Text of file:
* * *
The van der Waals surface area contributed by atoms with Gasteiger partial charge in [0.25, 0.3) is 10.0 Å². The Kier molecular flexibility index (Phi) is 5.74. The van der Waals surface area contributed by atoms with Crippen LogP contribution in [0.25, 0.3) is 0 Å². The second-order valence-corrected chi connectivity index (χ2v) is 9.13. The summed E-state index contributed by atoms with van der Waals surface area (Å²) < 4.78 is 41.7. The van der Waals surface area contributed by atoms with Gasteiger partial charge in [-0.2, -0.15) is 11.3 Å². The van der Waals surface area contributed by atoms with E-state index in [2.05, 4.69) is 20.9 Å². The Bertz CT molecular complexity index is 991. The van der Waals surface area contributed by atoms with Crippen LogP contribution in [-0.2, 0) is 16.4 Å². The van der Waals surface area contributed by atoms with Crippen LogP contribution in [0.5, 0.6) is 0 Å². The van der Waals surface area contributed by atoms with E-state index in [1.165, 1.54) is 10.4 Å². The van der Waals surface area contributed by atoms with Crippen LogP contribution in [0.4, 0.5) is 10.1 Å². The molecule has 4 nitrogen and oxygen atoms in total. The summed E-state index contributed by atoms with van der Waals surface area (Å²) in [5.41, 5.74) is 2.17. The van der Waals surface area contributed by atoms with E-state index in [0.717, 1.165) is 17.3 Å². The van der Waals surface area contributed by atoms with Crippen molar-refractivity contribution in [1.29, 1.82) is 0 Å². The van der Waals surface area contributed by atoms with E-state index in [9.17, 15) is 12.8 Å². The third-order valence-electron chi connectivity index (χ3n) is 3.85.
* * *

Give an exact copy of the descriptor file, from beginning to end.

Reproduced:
The van der Waals surface area contributed by atoms with Gasteiger partial charge in [0.25, 0.3) is 10.0 Å². The Kier molecular flexibility index (Phi) is 5.74. The van der Waals surface area contributed by atoms with Crippen LogP contribution in [0.25, 0.3) is 0 Å². The second-order valence-corrected chi connectivity index (χ2v) is 9.13. The summed E-state index contributed by atoms with van der Waals surface area (Å²) < 4.78 is 41.7. The van der Waals surface area contributed by atoms with Gasteiger partial charge in [-0.2, -0.15) is 11.3 Å². The van der Waals surface area contributed by atoms with E-state index in [2.05, 4.69) is 20.9 Å². The Bertz CT molecular complexity index is 991. The van der Waals surface area contributed by atoms with Crippen LogP contribution in [-0.2, 0) is 16.4 Å². The van der Waals surface area contributed by atoms with Crippen LogP contribution in [0.5, 0.6) is 0 Å². The van der Waals surface area contributed by atoms with E-state index in [1.165, 1.54) is 10.4 Å². The van der Waals surface area contributed by atoms with Crippen LogP contribution in [0.4, 0.5) is 10.1 Å². The molecule has 4 nitrogen and oxygen atoms in total. The summed E-state index contributed by atoms with van der Waals surface area (Å²) in [5.41, 5.74) is 2.17. The van der Waals surface area contributed by atoms with E-state index in [0.717, 1.165) is 17.3 Å². The van der Waals surface area contributed by atoms with Crippen molar-refractivity contribution in [1.29, 1.82) is 0 Å². The van der Waals surface area contributed by atoms with E-state index in [9.17, 15) is 12.8 Å². The third-order valence-electron chi connectivity index (χ3n) is 3.85.